This study investigated the decision-making styles of patients referring to specialty and subspecialty clinics in Iran. If the decision-making styles of patients referring to specialty and subspecialty clinics are identified, then decision-makers can improve services by considering these factors. As shown in Table 1, research shows that consumers in different countries and domains have different styles of decision-making.
|Researchers||Identified Styles (I.S.)||No. of I.S.||Country||Product|
|(11)||Perfectionist/high-quality sensitivity, confusion among choices, instant purchases without a pre-program, habitual and brand loyalty shopping, sensitivity to fashion, leisure shopping, rational decision-making||7||Australia||Daily needs|
|(22)||Quality, planning, and ambiguity||3||Iran||Toothpaste|
|(20)||Sensitivity to famous brands, fun, and demanding shopping and price sensitivity||7||Iran||Sporting goods|
|(19)||Sensitivity to quality/idealism, sensitivity to the brand of the store and the store, pleasure and willingness to shop for fun, tenderness without planning and intent, sensitivity to new and trendy goods, habituation and loyalty to a brand, confused/price-driven consumers||7||Iran||Home appliances|
|(17)||Brand sensitivity, sensitivity to new and trendy, price and value sensitivity, idealism, unplanned tendencies, habituation and loyalty to a brand, pleasure, confusion over choices, hatred of shopping, scheduling/time allocation||10||Iran||Daily needs|
This study aimed to investigate the decision-making styles of patients referring to specialty and subspecialty clinics in Iran.
In the qualitative part, 14 individuals were selected as the members of the Delphi working group through non-probability sampling by the purposeful method. The members of the Delphi working group consisted of clinic managers and supervisors, as well as therapists working in the clinics consisting of physicians, nurses, and medical students in various training courses. In the quantitative part, the statistical population of the study included all patients referring to specialty and subspecialty clinics.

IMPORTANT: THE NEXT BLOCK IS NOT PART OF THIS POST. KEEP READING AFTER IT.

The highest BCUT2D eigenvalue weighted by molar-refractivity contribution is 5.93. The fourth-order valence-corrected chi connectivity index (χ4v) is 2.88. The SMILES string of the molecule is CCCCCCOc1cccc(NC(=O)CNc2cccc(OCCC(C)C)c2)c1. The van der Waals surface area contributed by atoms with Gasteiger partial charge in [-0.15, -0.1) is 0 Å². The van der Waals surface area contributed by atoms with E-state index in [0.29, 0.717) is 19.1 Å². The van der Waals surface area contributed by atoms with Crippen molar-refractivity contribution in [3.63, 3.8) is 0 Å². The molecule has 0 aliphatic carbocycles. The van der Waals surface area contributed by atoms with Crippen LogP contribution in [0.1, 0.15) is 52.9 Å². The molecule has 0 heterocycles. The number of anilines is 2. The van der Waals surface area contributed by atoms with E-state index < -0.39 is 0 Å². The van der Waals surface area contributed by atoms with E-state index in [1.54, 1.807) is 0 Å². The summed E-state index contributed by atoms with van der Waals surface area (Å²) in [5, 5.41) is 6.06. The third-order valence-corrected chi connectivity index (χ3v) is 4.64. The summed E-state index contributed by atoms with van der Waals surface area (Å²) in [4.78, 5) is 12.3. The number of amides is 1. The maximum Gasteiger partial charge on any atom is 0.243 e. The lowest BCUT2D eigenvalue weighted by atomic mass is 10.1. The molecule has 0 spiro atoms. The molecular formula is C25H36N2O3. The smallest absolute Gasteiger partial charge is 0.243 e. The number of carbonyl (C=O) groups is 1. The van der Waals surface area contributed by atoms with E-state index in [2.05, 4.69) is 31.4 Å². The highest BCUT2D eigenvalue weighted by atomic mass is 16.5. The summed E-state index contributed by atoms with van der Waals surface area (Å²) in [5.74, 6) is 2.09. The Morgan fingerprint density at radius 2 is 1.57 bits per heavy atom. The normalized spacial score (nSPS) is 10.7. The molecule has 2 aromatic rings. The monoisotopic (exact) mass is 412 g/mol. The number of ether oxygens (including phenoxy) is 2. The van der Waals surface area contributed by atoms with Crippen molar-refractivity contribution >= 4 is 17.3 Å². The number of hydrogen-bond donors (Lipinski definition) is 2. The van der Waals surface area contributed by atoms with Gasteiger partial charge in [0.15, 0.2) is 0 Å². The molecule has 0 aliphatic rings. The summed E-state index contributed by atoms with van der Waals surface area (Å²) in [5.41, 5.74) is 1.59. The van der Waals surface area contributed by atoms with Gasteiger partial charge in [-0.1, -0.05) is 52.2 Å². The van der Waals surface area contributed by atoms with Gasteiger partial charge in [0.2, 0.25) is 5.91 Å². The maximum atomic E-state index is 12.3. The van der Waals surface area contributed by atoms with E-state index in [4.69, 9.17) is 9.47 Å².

3.2. Study Procedure
The present applied study was done in the framework of a qualitative-quantitative approach using the Delphi and exploratory factor analysis methods.
The Delphi method was performed in three rounds. In the first round, a list of factors based on background research was prepared, and a 40-question five-point Likert-type questionnaire was prepared in two parts. In the first part of the questionnaire, the respondents commented on the extent to which each of these factors influenced the patients’ decision to use different clinics. In the second part, the respondents were asked to list the factors that are involved in patient decision-making other than those listed in the first part of the questionnaire. They added a total of 32 new factors. In the second round of Delphi, all new factors raised in the first round were prepared in a questionnaire with five-point Likert scales, and the respondents were asked to complete it. In the third round, the questionnaire was prepared using a set of factors identified by respondents in the first and second rounds as important factors in patient decision-making in choosing different clinics. For each factor, the average response of the group members in previous rounds was recorded. At this point, the respondent was asked to reiterate his opinion on the extent to which each of the factors could influence patient decision-making in referring to different clinics by choosing one of the available options. Finally, the final questionnaire survey showed that respondents confirmed the influence of 24 factors (out of 40 factors identified based on the background research) in the decision-making of patients, as well as 24 out of 32 new factors introduced in the second round. Then, in the quantitative part of the study, a questionnaire consisting of 48 questions using the factors identified in the qualitative section was prepared to collect data for exploratory factor analysis to summarize the factors and extract decision-making styles.